On Social Anxiety

On Social Anxiety

Last night we came to my parents’ house in the town where Adrian and I grew up. While Matilda went to the mall with my parents, Adrian and I went out to dinner with Danielle and Casey, some friends we never get to see. Which was excellent. Danielle said they were bringing another couple and I was like, fine, I’m hungry, let’s do it.

The other couple were these two guys who amused me and also were not a couple. We were one-quarter through the dinner when this was made clear. They explained their non-gayness and we laughed about the misunderstanding and they discussed how they’d make pretty bad gay guys, being slobs and bad dressers and whatever and everything was fine. I ate steak. Adrian ordered all this whiskey that I didn’t drink but everyone else did shots and la la la.

Then Danielle suggests we go to this other bar. And Adrian’s all lit up with the glow he gets from being in a big jolly group so what am I supposed to say? No?

My principal issue with bars in the town where I grew up is having to see some stupe I went to high school with (or made out with, ugh) and then talk to them about our dumb lives.

Oh, where do you live? I live in blah. Where do you work? I work at blah doing blah. Where do you work? 

I’m a freelance writer. So sometimes I work. Sometimes I don’t. I haven’t worked much since I started graduate school. Also, it sounds lame to say I’m a writer, I think, when you don’t have a published book or whatever. I can’t get over how hoity-toity that sounds, too, when in reality it’s often not very cool. I think I would hate someone, too, if I met them and they said, Oh, yes, I’m a writer, lah-ti-dah, kiss my ring, I am very smart and fancy.

So we’re at this other bar and I’ve having trouble dealing. It’s loud and it smells bad and everywhere you look there’s a TV with ESPN on it and the whole place is full of all these dudes who are standing around in their jackets drinking and seeming desperate and I feel like, HOW ARE THEY EVER GOING TO GET LAID? THERE ARE LIKE FOUR WOMEN IN HERE. THIS WILL NEVER HAPPEN. GO HOME, SON, AND WATCH TV. IT’LL BE CHEAPER FOR YOU.

Which is depressing and small-hearted, but my honest opinion. Adrian thinks they’ll get laid. Says it’s a matter of lowering standards. Which is even more depressing and small-hearted.

All these jacketed dudes we don’t know start circling around our table, getting closer, talking with our companions and I just get bewildered and tense about having to meet more people and not remembering their names and because I know that I don’t need to remember them and but still must act excited to meet them when I don’t really care, because it’s a formality, we’re like dogs sniffing each others’ butts, if that, and there’s only so much interest in SportsCenter I can feign and I’m blatantly checking my phone for emails and that’s so rude and stupid but whatever.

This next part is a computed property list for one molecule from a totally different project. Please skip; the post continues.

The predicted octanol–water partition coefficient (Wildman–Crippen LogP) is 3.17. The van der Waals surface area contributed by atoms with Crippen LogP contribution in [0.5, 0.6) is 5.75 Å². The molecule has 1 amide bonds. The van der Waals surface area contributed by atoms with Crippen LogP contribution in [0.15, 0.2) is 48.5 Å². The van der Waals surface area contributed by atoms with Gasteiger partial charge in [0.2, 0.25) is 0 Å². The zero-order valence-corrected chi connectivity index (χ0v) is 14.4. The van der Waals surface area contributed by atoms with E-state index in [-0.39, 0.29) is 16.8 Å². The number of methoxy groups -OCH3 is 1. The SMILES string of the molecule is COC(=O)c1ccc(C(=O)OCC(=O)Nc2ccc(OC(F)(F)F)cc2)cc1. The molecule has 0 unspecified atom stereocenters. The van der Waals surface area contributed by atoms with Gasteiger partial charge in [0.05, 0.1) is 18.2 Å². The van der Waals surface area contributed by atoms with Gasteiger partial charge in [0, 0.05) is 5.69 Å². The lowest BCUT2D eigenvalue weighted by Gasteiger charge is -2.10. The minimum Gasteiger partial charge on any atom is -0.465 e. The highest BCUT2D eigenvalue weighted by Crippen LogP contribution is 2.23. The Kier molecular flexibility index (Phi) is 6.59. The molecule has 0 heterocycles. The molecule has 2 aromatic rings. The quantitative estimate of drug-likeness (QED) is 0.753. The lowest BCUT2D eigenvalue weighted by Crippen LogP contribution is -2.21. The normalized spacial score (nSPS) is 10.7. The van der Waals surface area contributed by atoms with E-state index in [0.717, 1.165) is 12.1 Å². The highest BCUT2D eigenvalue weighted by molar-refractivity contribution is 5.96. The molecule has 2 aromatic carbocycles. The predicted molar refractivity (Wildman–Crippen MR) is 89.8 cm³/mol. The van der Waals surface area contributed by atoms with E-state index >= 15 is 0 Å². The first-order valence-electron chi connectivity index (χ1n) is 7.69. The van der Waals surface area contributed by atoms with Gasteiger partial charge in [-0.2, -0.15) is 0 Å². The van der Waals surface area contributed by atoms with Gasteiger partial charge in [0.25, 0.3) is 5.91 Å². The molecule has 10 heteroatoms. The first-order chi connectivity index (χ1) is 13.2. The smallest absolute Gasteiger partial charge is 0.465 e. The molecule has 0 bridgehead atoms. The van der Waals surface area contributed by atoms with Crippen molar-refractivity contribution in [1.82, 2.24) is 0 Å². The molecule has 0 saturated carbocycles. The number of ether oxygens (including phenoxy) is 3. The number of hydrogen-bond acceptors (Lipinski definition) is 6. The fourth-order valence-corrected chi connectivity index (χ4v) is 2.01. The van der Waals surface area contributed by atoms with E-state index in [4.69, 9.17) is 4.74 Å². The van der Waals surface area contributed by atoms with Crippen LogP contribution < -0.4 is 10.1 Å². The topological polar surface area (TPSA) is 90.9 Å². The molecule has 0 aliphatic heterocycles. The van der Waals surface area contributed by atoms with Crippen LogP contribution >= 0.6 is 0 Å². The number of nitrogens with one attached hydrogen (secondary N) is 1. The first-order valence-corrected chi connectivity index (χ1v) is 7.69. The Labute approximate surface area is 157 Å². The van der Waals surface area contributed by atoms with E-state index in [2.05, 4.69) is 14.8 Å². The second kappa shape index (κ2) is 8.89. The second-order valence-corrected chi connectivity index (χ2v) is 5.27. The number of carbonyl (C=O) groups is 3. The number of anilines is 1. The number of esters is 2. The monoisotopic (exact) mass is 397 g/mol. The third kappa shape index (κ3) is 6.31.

So I just jump down from my chair and say, I’ll be right back. But I’m not right back. I rush past the bald bouncer guy and sit outside and look at my phone and read my weather app and just listen to all the relative quiet and feel relief. Then Adrian comes and brings me my coat and laughs and says that Danielle’s sorry for dragging me, because she knows how I am, and then I feel rude and ashamed and he says, Nobody cares, I get it, honey, let’s go. 

So we go, but we have to go to ANOTHER party, to see his brother and all, because his younger brother’s back in town, and he’s staying at Adrian’s parents house (his parents are not around for the holidays) and his brother’s having some friends over to catch up and would love to see us and while I like Adrian’s brother and know some of his friends, at this point, I’m like KILL ME.

I have five library books I can’t wait to crack sitting at my parents’ house, I think.
I don’t have energy to see all these people and smile at them, I think.
Nothing is sadder to me than middle-aged people getting loaded at a house party, I think.

At my in-laws’ house (where there are currently no in-laws) I say the world’s fastest hello to the brother and then run back upstairs into the bedroom we always stay in when we visit. I take off my shoes. I do a bunch of crossword puzzles. I can hear all the noise in the basement where the people are. I feel weird, being at this house where my daughter hangs out with her grandparents. But at least I’m comfortable. The bathroom doesn’t smell vomitty, like the bar. I get under the covers of the bed. There’s a feather bed. My mother-in-law’s a big believer in feather beds, because she’s Dutch; it must be a law to be a featherbed proponent if you’re European or whatever. It’s divinely comfortable. I could fall asleep.

I’m reading Isabel Allende’s new memoir (my mother-in-law always has the best books lying about) when I’m found out and have to be dragged out of my safe nest and into hugs and hi, how are you, good to see you and whatever. It’s almost midnight. Adrian’s done gadding about and he’s all giddy and lovey and I like you, honey and though he’s ready to leave, I’m feeling gruff and tired and annoyed. I don’t like drunk affection. Or maybe I do, but not at this point.

This story ends with me feeling a bit silly and a lot ashamed of myself the next morning. I feel retroactively dumb and ill-mannered. But I can’t imagine being any other way. I wonder if that’s what all crazy people think, though.

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